Photo archivist to hire 40, expand NLR hub

Posted: January 10, 2013 at 12:53 a.m.

Bekah Cone pulls a file of old photos from the shelf as she searches for an original print to ship to an Ebay buyer at the John Rogers Photo Archives along North Poplar Street in North Little Rock Wednesday.

— Rogers Photo Archive is expanding its North Little Rock operations to accommodate its global aspirations.

The business is adding 15,000 square feet and hiring 40 people, owner John Rogers said Wednesday.

That will make 90 workers in North Little Rock in addition to 40 in Memphis, with 200 more in Calcutta and Bangalore, India.

Rogers has his eyes set on international deals in 2013. The 10-year-old company has anagreement in principle with a yet-to-be named major foreign newspaper chain to digitize its archives and spread the images worldwide.

If that sounds ambitious, then consider Rogers’ loftiest goal.

“We want to preserve every photo archive in the world that, in our mind, is worth preserving.”

Rogers buys prints and negatives and for the past two months has been offering them on

All the newspapers with which he has struck a dealretain the copyright on their photos and can continue to use them. The originator gets half the revenue from any sales.

Rogers’ employees organize as well as clean negatives and prints before they are scanned.

Workers in India add the vital information - who, what, where, when - to the images.

Thanks to advances in proprietary technology, the workers are able to process photos and negatives fasterand faster.

A few years ago, an employee could scan 600 a week. Now it’s 20,000 to 25,000, Rogers said.

But speed alone is not enough. Hence, the hiring of more employees and expansion of workspace.

About half of the 40 workers, who will be paid between $25,000 and $50,000 a year, have been hired. And the construction, which will bring the North Little Rock facility to about 30,000 square feet, should be completed sometime in the spring.

The company currently has 120 million to 130 millionphotos and negatives in storage, about half of which have been digitized. There are another 50 million digitial-only images, Rogers said.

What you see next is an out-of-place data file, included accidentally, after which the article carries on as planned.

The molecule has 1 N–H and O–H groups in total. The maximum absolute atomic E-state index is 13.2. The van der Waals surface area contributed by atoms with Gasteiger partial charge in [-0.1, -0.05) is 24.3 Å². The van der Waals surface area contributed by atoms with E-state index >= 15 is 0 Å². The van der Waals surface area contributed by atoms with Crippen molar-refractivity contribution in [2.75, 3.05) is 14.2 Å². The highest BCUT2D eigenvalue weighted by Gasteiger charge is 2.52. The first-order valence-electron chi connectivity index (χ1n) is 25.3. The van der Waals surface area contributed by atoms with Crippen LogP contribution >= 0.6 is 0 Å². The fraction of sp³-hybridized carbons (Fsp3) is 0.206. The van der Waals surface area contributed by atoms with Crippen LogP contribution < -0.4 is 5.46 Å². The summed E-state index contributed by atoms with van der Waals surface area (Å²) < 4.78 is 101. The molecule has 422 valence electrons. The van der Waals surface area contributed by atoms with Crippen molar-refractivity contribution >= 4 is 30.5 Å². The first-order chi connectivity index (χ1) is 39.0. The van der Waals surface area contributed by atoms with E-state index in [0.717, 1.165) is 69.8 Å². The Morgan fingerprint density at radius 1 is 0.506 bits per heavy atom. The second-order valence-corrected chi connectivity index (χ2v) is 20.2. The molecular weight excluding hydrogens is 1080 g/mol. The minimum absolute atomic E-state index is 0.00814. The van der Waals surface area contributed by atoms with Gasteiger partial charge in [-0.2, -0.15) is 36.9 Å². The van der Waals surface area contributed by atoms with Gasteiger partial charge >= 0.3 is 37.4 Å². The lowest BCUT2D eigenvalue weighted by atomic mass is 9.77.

The firm broke the photoarchive ice with big newspapers in 2009 when it struck a deal with the Detroit News, and it has since added a number of other metro dailies to its roster.

“That’s when things exploded,” Rogers said. Newspapers were feeling the effects of a downturn in circulation and ad revenue.

The digital age for publications has been a boon for Rogers. Revenue in 2012 was about $16 million, and he sees that reaching at least $100 million in five years.

Rogers, who started his career as a sports memorabilia trader, has struck deals with more than 30 papers, he said. Last summer, he signed a contract with McClatchy Co., a chain of 30 newspapers.

And, he’s now in the process of evaluating the E.W. Scripps Co.

Bob Houlihan, formerly photo director for the Detroit News, praised Rogers’ enterprise.

Houlihan recalled when the paper was in need of an action photo of baseball player Hank Greenberg, a Detroit Tigers great, and couldn’t find one.

“Newspapers’ archives over many years have become less and less used ... and nobody is looking after them. Things get misplaced, things walk away,corners get bent, negatives get trashed and you’re really losing a piece of history,” Houlihan said.

“I’ll have to admit I was skeptical at first. As a photo guy, the last thing that I ever wanted to do was let the physical property get out of my hands.

“But when we started talking about having all these millions of images just key strokes away, the [advantage became obvious]. The paper would have access to the assets that they would never have money to do on their own.

“I love the aspect that this stuff is being preserved.”

Business, Pages 23 on 01/10/2013